Abu Dhabi: Indian expatriates in the UAE have hit out at a customs rule that limits the amount of gold they can carry into the country.
It is hoped the regulation, which even stops people from wearing simple gold ornaments for fear of being charged customs duty, will be abolished soon following an assurance given by the Indian Prime Minister Dr Manmohan Singh.
Dr Singh assured a delegation of parliamentarians who visited him last week that the recent decision to implement the old customs rule would be reconsidered, an MP who was part of the delegation told Gulf News.
Dr Singh gave an assurance that directions would be given to Finance Ministry officials to abolish the existing rule and introduce a new system that would give customs exemption based on the quantity rather than the price of gold, P. Rajeev, one of the lawmakers, told Gulf News.
He said: “In a memorandum submitted to Dr Singh, MPs requested the prime minister take urgent steps to abolish the outdated rule and levy the customs duty based on the weight of gold instead of the price of gold which keeps changing.”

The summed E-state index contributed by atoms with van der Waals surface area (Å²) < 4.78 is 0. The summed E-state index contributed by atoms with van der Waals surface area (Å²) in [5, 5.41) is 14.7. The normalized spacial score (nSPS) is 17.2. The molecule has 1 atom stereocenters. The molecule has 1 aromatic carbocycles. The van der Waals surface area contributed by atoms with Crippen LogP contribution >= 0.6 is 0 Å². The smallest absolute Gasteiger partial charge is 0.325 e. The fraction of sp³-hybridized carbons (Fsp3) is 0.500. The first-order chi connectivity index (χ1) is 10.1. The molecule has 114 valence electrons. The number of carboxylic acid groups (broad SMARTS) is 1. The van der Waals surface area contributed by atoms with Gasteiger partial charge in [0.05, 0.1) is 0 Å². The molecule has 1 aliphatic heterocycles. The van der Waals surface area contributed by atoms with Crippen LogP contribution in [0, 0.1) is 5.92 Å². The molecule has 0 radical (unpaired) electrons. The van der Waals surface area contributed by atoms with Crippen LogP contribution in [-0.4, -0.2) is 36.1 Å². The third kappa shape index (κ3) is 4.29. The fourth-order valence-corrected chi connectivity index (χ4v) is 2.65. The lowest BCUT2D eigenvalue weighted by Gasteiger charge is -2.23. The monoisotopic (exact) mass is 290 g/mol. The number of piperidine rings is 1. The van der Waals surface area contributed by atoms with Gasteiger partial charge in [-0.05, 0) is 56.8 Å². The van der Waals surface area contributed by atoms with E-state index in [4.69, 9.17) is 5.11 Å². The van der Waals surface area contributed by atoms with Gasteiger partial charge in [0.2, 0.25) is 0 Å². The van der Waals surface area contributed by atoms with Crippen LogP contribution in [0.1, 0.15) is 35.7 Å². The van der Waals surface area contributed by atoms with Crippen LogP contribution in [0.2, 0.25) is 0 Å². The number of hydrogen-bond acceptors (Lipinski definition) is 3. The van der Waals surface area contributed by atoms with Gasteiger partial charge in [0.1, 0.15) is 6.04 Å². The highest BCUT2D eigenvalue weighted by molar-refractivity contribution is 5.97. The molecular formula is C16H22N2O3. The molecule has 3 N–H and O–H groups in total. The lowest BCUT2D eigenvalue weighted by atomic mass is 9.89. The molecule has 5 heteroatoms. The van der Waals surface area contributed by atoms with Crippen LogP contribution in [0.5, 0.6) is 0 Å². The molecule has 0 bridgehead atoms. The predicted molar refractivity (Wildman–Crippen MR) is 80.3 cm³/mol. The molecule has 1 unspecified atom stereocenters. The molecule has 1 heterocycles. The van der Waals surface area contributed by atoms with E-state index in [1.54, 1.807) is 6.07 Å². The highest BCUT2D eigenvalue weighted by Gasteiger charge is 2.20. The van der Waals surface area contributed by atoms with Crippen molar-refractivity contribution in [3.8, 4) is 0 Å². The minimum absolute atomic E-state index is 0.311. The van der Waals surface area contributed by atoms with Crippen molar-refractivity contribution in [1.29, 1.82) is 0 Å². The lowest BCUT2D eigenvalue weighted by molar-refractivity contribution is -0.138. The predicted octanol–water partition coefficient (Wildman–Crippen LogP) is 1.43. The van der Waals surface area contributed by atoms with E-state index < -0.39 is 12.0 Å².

K.V. Shams Al Deen, chairman of the Pravasibandhu Trust, an expatriate organisation in the UAE, who has been campaigning against the controversial customs rule, said: “The assurance given by the prime minister to MPs gives hope to Indian expatriates. But until an official announcement is made, expatriates should continue to exert pressure on the Indian government in this regard.”
According to rules set by India’s Central Board of Customs and Excise, an Indian passenger who has been residing abroad for over one year is allowed to carry jewellery up to an aggregate value of 10,000 rupees (Dh664) for males or 20,000 rupees (Dh1,328) for females without paying customs duty.
But based on average gold prices in India last week, a male passenger would be able to carry just 3.8 grams of gold and a female passenger about 7.6 grams without paying customs duty. The excess jewellery attracts about 13 per cent customs duty.
India’s overseas affairs minister Vayalar Ravi — who has sought the prime minister’s intervention to change the 1967 rule — has highlighted the fact that Indian women on an average tend to wear a gold chain, earrings and a wedding ring weighing at least 25-30 grams.
Gulf News has learned that the minister’s office is awaiting a response from the prime minister’s office on this issue.
At the time the rule was first implemented, the price of gold was just 40 rupees per gram, allowing a male passenger to carry 250 grams of gold and a female passenger to carry 500 grams without paying any tax.
A receipt produced by Biju Varghese, a UAE resident who travelled through Thiruvananthapuram airport in Kerala state on July 9, showed that he paid 2,943 rupees to carry 10 grams of gold.